Kefir is a beverage created after fermentation of kefir grains in a liquid. Sometimes other ingredients are added to assist in the fermentation, to feed the grains or to alter the flavor.
Two distinct types of kefir grains are used for the fermentation process: water kefir grains and milk kefir grains. They look very similar, but milk kefir grains are a deeper white color, while water kefir grains are more translucent. The milk grains are used in cow, goat and sheep milk as well as non-dairy varieties like almond and soy milk. Water kefir grains are used in spring water, mineral water, well water, coconut water, etc.
Kefir can be consumed as is, added to smoothies or used to make kefir cheese. Some kefir can even be fermented longer to create an alcoholic beverage.
The primary reason people consume kefir is to increase their levels of probiotics. Probiotics are live bacteria and yeasts that are good for your health, especially your digestive system. Probiotics are destroyed along with the harmful bacteria when antibiotics are used (or misused), so it has become more and more important to intentionally add them back into your diet.
Kefir grains are a combination of healthy bacteria and yeasts that transfer into the beverage during fermentation. Kefir assists in cleansing the intestines and providing high levels of vitamin B12, minerals and complete proteins. It is often referred to as “a balanced and nourishing food” and is said to contribute to a healthy immune system.
Kefir is often recommended to help with autoimmune disorders, stomach complications, chronic fatigue syndrome and cancer. It is also a great source of calcium; a 175 grams serving of kefir provides about 20 percent of the recommended daily allowance, which is vital for healthy bones and teeth.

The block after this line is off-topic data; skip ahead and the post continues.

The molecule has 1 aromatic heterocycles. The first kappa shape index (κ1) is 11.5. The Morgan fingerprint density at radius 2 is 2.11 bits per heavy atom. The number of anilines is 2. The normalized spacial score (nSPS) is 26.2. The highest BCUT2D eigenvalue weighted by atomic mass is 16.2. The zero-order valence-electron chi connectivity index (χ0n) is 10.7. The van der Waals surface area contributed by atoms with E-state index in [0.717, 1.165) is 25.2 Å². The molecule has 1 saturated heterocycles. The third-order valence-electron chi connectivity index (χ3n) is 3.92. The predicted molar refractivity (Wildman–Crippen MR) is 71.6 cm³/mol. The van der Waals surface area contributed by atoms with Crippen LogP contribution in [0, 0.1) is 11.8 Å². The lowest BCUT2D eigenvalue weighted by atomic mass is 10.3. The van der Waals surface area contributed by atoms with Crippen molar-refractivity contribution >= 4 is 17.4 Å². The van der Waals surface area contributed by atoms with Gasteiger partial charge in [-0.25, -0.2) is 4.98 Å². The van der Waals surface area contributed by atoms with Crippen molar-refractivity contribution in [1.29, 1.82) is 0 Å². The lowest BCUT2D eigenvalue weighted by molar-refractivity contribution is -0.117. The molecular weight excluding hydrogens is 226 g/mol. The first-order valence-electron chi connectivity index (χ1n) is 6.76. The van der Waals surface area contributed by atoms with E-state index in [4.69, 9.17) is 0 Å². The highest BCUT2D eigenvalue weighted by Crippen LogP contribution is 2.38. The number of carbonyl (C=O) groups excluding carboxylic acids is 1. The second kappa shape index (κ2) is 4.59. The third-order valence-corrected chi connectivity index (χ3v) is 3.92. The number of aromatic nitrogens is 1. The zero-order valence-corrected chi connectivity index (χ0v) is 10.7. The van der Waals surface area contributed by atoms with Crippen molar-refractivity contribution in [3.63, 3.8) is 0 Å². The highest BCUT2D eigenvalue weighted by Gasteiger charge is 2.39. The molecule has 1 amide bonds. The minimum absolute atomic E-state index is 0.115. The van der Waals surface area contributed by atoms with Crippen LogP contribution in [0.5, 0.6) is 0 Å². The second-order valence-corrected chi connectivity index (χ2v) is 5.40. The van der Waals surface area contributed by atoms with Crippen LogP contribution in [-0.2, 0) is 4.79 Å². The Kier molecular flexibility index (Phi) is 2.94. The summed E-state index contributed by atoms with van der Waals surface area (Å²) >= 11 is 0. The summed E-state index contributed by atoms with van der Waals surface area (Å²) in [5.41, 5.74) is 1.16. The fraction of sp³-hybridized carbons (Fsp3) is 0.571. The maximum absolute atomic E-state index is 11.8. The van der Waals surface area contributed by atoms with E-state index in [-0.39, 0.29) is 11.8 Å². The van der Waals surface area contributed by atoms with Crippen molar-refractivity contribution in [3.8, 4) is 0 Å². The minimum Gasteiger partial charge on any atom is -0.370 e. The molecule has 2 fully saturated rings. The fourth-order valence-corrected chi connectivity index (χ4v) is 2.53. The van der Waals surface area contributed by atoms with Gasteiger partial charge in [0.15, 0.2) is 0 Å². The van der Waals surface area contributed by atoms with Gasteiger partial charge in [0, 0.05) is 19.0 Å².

As for mental health, kefir boasts a tranquilizing effect on the nervous system, which can potentially benefit those who suffer from depression, sleep disorders and attention deficit hyperactivity disorder.
Kefir beverages can be purchased commercially; however, it is very simple and inexpensive to make kefir at home. It just requires some grains or even a starter kit, a glass jar and the liquid, and 12-48 hours to culture. Once cultured, you can add sugars, blended fruit or juice for flavoring. Luckily, there are dairy and dairy-free choices available, so lactose-intolerant individuals can benefit as well.
Michelle Bosmier is a passionate nutrition expert, author and health journalist with vast experience in dieting and wellness, as well as a committed ‘high’ raw foodist and raw-foods researcher. Michelle has co-created RawFoodHealthWatch.com, a resource base dedicated to unraveling the perks of raw foodism, sharing recipes and healthy alternative dieting tips.